Syrian Aid Forum for Emergency and Reconstruction (SAFER 2016)


Expert Panel 1: Another Face to the Crisis: Child Protection and Maintaining Proper Education
A large portion of refugees’ youth lack quality education and training opportunities as with such great numbers, host countries are not able to accommodate everyone in formal and proper school systems. In addition to educational opportunities, refugee children certainly lack other basic social needs. Women, on the other hand, remain the sole providers for one in four Syrian refugee families, struggling to provide food and shelter for their children and often face harassment, humiliation, and isolation.

This expert panel will shed light on the adversities of these groups and participants will come up with recommendations and solutions to improve their conditions.

Expert Panel 2: Public-Private Partnerships to Multiply Capabilities
Addressing the refugee crisis should not only be on the top of the concerned governments’ agenda but also the private sector’s because businesses cannot thrive in societies impaired by social exclusion and the resulting instability. A refugee crisis of this magnitude requires solutions in which public policies are met by responsible business ventures, new business models, investments, innovation and creative technology. The opportunities looming with the peace process and the prospects of reconstruction are additional incentives in this regard.
This expert panel will highlight the significance of public-private partnerships (PPP) in dealing with the crisis and the reconstruction prospects, and showcasing examples of private companies that are leveraging innovation and changing their business models to serve new societal needs.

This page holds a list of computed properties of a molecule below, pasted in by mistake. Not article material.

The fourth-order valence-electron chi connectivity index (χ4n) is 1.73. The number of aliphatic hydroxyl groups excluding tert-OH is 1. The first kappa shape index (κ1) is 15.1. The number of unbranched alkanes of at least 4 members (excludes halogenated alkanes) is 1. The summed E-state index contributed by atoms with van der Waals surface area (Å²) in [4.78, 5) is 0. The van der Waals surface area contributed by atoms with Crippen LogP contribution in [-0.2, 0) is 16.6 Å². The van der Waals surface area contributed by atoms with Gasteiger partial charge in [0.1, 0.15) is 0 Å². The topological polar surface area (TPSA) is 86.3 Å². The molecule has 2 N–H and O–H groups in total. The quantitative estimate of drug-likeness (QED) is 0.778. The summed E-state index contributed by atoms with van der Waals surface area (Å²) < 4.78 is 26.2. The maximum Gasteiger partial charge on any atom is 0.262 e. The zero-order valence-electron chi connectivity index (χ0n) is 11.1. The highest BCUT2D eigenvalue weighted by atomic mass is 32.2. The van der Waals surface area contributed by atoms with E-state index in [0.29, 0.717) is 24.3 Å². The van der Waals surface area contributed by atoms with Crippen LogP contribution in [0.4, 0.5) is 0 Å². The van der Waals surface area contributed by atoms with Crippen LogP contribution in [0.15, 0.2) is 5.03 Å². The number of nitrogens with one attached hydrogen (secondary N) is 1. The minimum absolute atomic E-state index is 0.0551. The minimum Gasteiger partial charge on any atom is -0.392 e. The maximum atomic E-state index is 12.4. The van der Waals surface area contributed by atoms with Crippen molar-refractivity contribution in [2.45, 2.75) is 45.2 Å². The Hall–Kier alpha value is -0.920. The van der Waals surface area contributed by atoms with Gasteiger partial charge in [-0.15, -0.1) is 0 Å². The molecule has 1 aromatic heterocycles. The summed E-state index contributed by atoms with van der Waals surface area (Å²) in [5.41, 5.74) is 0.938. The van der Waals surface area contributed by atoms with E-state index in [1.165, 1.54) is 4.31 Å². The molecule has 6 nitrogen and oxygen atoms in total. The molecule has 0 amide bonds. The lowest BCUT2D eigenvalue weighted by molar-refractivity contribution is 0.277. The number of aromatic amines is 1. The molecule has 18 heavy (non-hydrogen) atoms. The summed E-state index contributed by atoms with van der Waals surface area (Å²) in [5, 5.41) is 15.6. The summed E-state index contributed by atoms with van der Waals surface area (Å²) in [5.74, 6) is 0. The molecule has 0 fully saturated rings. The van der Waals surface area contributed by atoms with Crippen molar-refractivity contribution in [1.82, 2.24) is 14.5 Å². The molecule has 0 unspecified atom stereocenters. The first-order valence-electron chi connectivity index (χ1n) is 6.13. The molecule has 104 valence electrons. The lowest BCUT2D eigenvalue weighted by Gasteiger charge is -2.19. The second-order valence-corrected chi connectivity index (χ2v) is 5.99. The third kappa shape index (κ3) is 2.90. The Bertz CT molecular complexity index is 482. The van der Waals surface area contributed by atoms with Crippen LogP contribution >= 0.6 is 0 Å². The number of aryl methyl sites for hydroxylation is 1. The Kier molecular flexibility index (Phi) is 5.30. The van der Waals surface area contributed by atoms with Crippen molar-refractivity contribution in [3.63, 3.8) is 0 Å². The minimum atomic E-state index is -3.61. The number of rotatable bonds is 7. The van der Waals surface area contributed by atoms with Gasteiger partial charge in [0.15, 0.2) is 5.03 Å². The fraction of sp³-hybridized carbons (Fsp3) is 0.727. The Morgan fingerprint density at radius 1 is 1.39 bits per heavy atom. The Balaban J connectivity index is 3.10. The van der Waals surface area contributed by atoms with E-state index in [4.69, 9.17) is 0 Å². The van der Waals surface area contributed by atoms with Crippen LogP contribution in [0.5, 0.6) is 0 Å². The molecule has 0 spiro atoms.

Expert Panel 3: War, Political Process and Impact on Population Movements: Where are the Syrians today?
This panel will discuss the development of the conflict in Syria, on the ground and on the political arena, the phases that this conflict went through, as well as its gradual transformation from a peaceful movement into a violent and military fighting, with local, regional and international intertwined dimensions.

The session will also explore the impact of these developments on civilians and on the population movements, forced or self-imposed, inside Syria or to neighboring countries or the rest of the World. It will discuss the patterns of these movements and the different statuses of the Syrian displaced and their distribution between permanent and temporary refugees.  

Expert Panel 4: Integration of Youth programs in the response plans
This workshop aims at continuing the discussion about the integration of youth components in response plans. Building trust and understanding between the youth serve positively on the relationship between the refugees and the host communities. The workshop will also explore the possibility of combining efforts with youth organizations which have existing youth programs and expanding these programs to target a wider beneficiary group. It will also highlight the importance of youth work in the communities with the focus on countering violent extremism and encouraging youth engagement in shaping public policies within the humanitarian assistance and the development work. Moreover, the workshop will be a platform to share experiences on different innovative solutions that were led by youth or possibilities for new ideas.




Roundtable 1: Primary Healthcare and Reproductive Health